Two-thirds of Madison teachers participated in at least one day of a coordinated four-day absence in February to protest Gov. Scott Walker’s proposal to curb collective bargaining, according to information released by the school district Friday.
According to the district, 1,769 out of 2,655 teachers took time off during the four days without a legitimate excuse. The records also show 84 teachers submitted fraudulent sick notes; 38 received suspensions for failing to rescind the notes by April 15, a deadline set by the district.
The exact number of teachers who caused school to shut down on Feb. 16-18 and 21 was unknown until now. The numbers “validate our decision to close our schools,” Superintendent Dan Nerad said in a statement.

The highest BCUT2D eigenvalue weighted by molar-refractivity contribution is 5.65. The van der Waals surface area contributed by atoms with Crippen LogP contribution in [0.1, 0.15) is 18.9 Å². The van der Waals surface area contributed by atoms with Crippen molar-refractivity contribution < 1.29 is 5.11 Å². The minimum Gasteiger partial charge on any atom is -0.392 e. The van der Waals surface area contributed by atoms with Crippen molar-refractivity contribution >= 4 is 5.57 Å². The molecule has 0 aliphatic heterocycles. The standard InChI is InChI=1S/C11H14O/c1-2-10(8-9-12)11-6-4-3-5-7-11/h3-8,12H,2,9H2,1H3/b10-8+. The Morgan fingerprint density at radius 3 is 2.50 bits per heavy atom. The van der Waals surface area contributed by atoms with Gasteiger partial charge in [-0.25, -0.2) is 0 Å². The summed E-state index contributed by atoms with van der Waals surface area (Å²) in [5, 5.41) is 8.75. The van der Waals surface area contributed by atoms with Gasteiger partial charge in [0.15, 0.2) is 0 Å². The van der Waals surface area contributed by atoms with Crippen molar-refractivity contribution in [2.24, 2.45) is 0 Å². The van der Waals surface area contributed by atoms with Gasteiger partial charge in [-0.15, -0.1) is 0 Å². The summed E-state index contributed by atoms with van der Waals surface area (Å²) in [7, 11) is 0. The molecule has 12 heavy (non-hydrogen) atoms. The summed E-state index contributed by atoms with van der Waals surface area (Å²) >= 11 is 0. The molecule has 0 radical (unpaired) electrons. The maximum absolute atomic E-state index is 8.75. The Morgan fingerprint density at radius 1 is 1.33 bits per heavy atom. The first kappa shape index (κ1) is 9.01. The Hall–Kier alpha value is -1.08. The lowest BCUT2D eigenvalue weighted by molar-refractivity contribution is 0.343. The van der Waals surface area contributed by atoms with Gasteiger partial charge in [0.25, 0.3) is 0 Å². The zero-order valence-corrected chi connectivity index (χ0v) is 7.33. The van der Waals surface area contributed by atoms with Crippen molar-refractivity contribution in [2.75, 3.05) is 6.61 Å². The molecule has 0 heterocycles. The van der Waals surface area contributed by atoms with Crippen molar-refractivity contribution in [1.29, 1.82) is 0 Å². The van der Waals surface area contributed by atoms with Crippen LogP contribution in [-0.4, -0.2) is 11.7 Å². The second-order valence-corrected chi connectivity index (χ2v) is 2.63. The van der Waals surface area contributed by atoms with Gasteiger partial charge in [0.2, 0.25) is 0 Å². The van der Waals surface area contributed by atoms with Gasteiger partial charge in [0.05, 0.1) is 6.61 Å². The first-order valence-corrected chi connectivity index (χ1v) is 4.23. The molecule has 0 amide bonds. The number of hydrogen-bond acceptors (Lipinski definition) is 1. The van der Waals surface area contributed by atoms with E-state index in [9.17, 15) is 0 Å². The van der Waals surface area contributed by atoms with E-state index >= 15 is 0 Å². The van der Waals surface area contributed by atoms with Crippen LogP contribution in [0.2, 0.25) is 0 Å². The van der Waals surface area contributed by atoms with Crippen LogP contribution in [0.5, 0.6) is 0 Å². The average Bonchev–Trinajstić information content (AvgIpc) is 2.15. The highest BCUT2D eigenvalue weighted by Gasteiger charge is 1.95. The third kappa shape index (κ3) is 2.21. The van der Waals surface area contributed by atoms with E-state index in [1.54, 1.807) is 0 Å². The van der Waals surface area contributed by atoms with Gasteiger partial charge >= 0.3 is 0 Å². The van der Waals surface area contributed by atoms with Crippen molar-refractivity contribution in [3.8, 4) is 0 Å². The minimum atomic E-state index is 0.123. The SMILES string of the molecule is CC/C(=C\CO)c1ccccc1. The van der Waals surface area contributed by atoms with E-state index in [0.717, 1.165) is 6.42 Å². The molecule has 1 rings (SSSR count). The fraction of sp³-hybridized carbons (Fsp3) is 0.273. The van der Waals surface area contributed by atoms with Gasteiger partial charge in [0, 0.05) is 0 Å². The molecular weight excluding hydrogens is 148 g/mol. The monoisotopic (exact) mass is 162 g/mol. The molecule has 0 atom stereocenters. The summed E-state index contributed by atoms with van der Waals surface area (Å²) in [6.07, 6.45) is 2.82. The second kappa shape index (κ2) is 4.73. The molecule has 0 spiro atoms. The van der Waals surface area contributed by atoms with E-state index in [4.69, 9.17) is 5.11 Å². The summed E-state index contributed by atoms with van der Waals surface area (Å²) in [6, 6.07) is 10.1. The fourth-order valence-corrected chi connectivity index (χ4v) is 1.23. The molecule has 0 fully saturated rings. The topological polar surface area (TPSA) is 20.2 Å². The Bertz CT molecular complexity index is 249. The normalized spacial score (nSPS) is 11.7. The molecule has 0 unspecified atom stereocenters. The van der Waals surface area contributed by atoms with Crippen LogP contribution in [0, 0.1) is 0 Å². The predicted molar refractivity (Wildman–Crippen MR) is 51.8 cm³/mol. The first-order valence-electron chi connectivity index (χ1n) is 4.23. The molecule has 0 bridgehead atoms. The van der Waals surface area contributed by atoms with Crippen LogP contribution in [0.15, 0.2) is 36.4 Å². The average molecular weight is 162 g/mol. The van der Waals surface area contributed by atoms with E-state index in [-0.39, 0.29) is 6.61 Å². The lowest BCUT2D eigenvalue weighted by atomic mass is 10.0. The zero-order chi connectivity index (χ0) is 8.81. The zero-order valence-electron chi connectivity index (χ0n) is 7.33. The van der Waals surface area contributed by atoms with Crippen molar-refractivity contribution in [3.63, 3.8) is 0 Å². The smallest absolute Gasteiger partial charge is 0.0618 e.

“We realize the challenges that our students’ families experienced as a result of these school closings,” Nerad said. “So we appreciate that we have been able to return since then to normal school schedules and that students have returned to advancing their learning through the work of our excellent staff members.”
Madison Teachers Inc. Executive Director John Matthews acknowledged Feb. 15 that the union was encouraging members to call in sick to attend protests at the Capitol. It was the union’s first coordinated work stoppage since 1,900 out of 2,300 teachers called in sick to protest contract negotiations in September 1997.
On Friday, Matthews emphasized that teachers accepted the consequences of their actions by agreeing to docked pay for the days missed. He called the suspension letters “a badge of honor for standing up for workplace justice.”